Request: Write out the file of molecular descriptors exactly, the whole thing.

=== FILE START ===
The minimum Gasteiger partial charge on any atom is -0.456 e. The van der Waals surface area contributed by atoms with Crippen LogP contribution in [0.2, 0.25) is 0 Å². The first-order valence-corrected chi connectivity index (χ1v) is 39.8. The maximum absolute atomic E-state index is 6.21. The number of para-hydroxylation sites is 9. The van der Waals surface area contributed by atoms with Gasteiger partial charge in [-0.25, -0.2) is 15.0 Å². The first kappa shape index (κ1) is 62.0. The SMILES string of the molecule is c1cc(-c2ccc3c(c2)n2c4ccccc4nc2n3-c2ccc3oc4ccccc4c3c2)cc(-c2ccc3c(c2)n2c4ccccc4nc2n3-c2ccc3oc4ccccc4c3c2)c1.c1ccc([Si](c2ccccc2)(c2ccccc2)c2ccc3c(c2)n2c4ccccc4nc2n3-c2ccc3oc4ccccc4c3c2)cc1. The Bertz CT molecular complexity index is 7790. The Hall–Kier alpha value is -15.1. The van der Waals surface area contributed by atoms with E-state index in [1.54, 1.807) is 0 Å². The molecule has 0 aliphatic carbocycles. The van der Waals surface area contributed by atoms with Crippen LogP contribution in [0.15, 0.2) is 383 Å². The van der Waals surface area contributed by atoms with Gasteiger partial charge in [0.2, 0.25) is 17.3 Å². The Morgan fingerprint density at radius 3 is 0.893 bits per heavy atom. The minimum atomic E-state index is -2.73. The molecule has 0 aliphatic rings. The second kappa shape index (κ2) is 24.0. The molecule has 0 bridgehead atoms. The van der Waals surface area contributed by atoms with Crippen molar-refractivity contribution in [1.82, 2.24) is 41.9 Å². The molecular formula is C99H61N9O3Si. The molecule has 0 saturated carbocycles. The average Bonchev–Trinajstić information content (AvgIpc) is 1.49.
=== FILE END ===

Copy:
The minimum Gasteiger partial charge on any atom is -0.456 e. The van der Waals surface area contributed by atoms with Crippen LogP contribution in [0.2, 0.25) is 0 Å². The first-order valence-corrected chi connectivity index (χ1v) is 39.8. The maximum absolute atomic E-state index is 6.21. The number of para-hydroxylation sites is 9. The van der Waals surface area contributed by atoms with Gasteiger partial charge in [-0.25, -0.2) is 15.0 Å². The first kappa shape index (κ1) is 62.0. The SMILES string of the molecule is c1cc(-c2ccc3c(c2)n2c4ccccc4nc2n3-c2ccc3oc4ccccc4c3c2)cc(-c2ccc3c(c2)n2c4ccccc4nc2n3-c2ccc3oc4ccccc4c3c2)c1.c1ccc([Si](c2ccccc2)(c2ccccc2)c2ccc3c(c2)n2c4ccccc4nc2n3-c2ccc3oc4ccccc4c3c2)cc1. The Bertz CT molecular complexity index is 7790. The Hall–Kier alpha value is -15.1. The van der Waals surface area contributed by atoms with E-state index in [1.54, 1.807) is 0 Å². The molecule has 0 aliphatic carbocycles. The van der Waals surface area contributed by atoms with Crippen LogP contribution in [0.15, 0.2) is 383 Å². The van der Waals surface area contributed by atoms with Gasteiger partial charge in [0.2, 0.25) is 17.3 Å². The Morgan fingerprint density at radius 3 is 0.893 bits per heavy atom. The minimum atomic E-state index is -2.73. The molecule has 0 aliphatic rings. The second kappa shape index (κ2) is 24.0. The molecule has 0 bridgehead atoms. The van der Waals surface area contributed by atoms with Crippen molar-refractivity contribution in [1.82, 2.24) is 41.9 Å². The molecular formula is C99H61N9O3Si. The molecule has 0 saturated carbocycles. The average Bonchev–Trinajstić information content (AvgIpc) is 1.49.